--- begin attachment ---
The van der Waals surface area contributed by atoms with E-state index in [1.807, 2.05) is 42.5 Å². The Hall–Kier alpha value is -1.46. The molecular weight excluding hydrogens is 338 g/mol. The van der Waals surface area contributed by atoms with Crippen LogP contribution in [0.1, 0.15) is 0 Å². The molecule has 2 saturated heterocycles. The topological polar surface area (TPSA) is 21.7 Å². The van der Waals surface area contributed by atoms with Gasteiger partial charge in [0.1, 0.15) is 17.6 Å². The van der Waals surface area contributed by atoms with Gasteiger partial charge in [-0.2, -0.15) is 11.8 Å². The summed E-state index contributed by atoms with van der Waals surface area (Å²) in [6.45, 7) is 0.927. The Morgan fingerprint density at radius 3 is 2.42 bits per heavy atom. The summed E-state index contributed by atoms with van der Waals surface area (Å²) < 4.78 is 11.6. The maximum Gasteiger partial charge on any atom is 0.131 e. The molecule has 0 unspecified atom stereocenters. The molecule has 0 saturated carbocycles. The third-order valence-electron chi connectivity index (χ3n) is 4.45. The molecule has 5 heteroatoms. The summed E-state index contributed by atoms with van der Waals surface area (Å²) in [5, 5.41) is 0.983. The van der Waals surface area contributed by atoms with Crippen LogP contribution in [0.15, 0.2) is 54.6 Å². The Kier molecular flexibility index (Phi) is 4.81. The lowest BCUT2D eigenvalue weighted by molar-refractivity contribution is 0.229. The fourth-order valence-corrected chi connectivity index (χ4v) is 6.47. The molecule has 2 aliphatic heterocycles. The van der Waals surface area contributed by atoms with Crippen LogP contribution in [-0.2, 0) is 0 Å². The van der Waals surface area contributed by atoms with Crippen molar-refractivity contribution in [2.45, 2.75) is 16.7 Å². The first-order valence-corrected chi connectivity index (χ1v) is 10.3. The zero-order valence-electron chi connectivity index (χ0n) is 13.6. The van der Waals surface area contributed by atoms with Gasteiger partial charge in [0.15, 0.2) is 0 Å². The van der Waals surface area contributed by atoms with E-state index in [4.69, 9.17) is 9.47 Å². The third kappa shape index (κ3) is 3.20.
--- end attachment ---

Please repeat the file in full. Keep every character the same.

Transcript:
The van der Waals surface area contributed by atoms with E-state index in [1.807, 2.05) is 42.5 Å². The Hall–Kier alpha value is -1.46. The molecular weight excluding hydrogens is 338 g/mol. The van der Waals surface area contributed by atoms with Crippen LogP contribution in [0.1, 0.15) is 0 Å². The molecule has 2 saturated heterocycles. The topological polar surface area (TPSA) is 21.7 Å². The van der Waals surface area contributed by atoms with Gasteiger partial charge in [0.1, 0.15) is 17.6 Å². The van der Waals surface area contributed by atoms with Gasteiger partial charge in [-0.2, -0.15) is 11.8 Å². The summed E-state index contributed by atoms with van der Waals surface area (Å²) in [6.45, 7) is 0.927. The Morgan fingerprint density at radius 3 is 2.42 bits per heavy atom. The summed E-state index contributed by atoms with van der Waals surface area (Å²) < 4.78 is 11.6. The maximum Gasteiger partial charge on any atom is 0.131 e. The molecule has 0 unspecified atom stereocenters. The molecule has 0 saturated carbocycles. The third-order valence-electron chi connectivity index (χ3n) is 4.45. The molecule has 5 heteroatoms. The summed E-state index contributed by atoms with van der Waals surface area (Å²) in [5, 5.41) is 0.983. The van der Waals surface area contributed by atoms with Crippen LogP contribution in [0.15, 0.2) is 54.6 Å². The Kier molecular flexibility index (Phi) is 4.81. The lowest BCUT2D eigenvalue weighted by molar-refractivity contribution is 0.229. The fourth-order valence-corrected chi connectivity index (χ4v) is 6.47. The molecule has 2 aliphatic heterocycles. The van der Waals surface area contributed by atoms with Crippen LogP contribution in [-0.2, 0) is 0 Å². The van der Waals surface area contributed by atoms with Crippen molar-refractivity contribution in [2.45, 2.75) is 16.7 Å². The first-order valence-corrected chi connectivity index (χ1v) is 10.3. The zero-order valence-electron chi connectivity index (χ0n) is 13.6. The van der Waals surface area contributed by atoms with Gasteiger partial charge in [0.15, 0.2) is 0 Å². The van der Waals surface area contributed by atoms with E-state index in [4.69, 9.17) is 9.47 Å². The third kappa shape index (κ3) is 3.20.